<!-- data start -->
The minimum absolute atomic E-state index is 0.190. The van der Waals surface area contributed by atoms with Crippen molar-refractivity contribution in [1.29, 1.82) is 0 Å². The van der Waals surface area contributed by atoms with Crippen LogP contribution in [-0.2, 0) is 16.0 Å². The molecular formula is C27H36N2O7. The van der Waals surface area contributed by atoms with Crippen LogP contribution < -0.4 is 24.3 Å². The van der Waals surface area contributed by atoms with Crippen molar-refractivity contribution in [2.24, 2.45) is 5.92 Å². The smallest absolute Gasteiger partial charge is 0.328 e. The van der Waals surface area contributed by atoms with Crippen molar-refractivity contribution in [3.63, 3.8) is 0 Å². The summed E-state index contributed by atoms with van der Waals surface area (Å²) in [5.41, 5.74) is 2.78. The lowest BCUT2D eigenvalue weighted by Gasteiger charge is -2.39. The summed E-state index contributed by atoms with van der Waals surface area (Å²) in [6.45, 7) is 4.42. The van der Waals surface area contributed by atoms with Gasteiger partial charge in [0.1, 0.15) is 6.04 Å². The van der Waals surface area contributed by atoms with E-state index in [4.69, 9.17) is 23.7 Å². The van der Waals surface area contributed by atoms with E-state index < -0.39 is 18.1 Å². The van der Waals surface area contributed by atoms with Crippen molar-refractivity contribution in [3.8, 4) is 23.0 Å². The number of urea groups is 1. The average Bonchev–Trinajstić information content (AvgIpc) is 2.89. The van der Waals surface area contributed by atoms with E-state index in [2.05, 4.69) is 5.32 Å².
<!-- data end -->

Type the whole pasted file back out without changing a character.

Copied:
The minimum absolute atomic E-state index is 0.190. The van der Waals surface area contributed by atoms with Crippen molar-refractivity contribution in [1.29, 1.82) is 0 Å². The van der Waals surface area contributed by atoms with Crippen LogP contribution in [-0.2, 0) is 16.0 Å². The molecular formula is C27H36N2O7. The van der Waals surface area contributed by atoms with Crippen LogP contribution < -0.4 is 24.3 Å². The van der Waals surface area contributed by atoms with Crippen molar-refractivity contribution in [2.24, 2.45) is 5.92 Å². The smallest absolute Gasteiger partial charge is 0.328 e. The van der Waals surface area contributed by atoms with Crippen molar-refractivity contribution in [3.63, 3.8) is 0 Å². The summed E-state index contributed by atoms with van der Waals surface area (Å²) in [5.41, 5.74) is 2.78. The lowest BCUT2D eigenvalue weighted by Gasteiger charge is -2.39. The summed E-state index contributed by atoms with van der Waals surface area (Å²) in [6.45, 7) is 4.42. The van der Waals surface area contributed by atoms with Gasteiger partial charge in [0.1, 0.15) is 6.04 Å². The van der Waals surface area contributed by atoms with E-state index in [4.69, 9.17) is 23.7 Å². The van der Waals surface area contributed by atoms with E-state index < -0.39 is 18.1 Å². The van der Waals surface area contributed by atoms with Crippen molar-refractivity contribution in [3.8, 4) is 23.0 Å². The number of urea groups is 1. The average Bonchev–Trinajstić information content (AvgIpc) is 2.89. The van der Waals surface area contributed by atoms with E-state index in [2.05, 4.69) is 5.32 Å².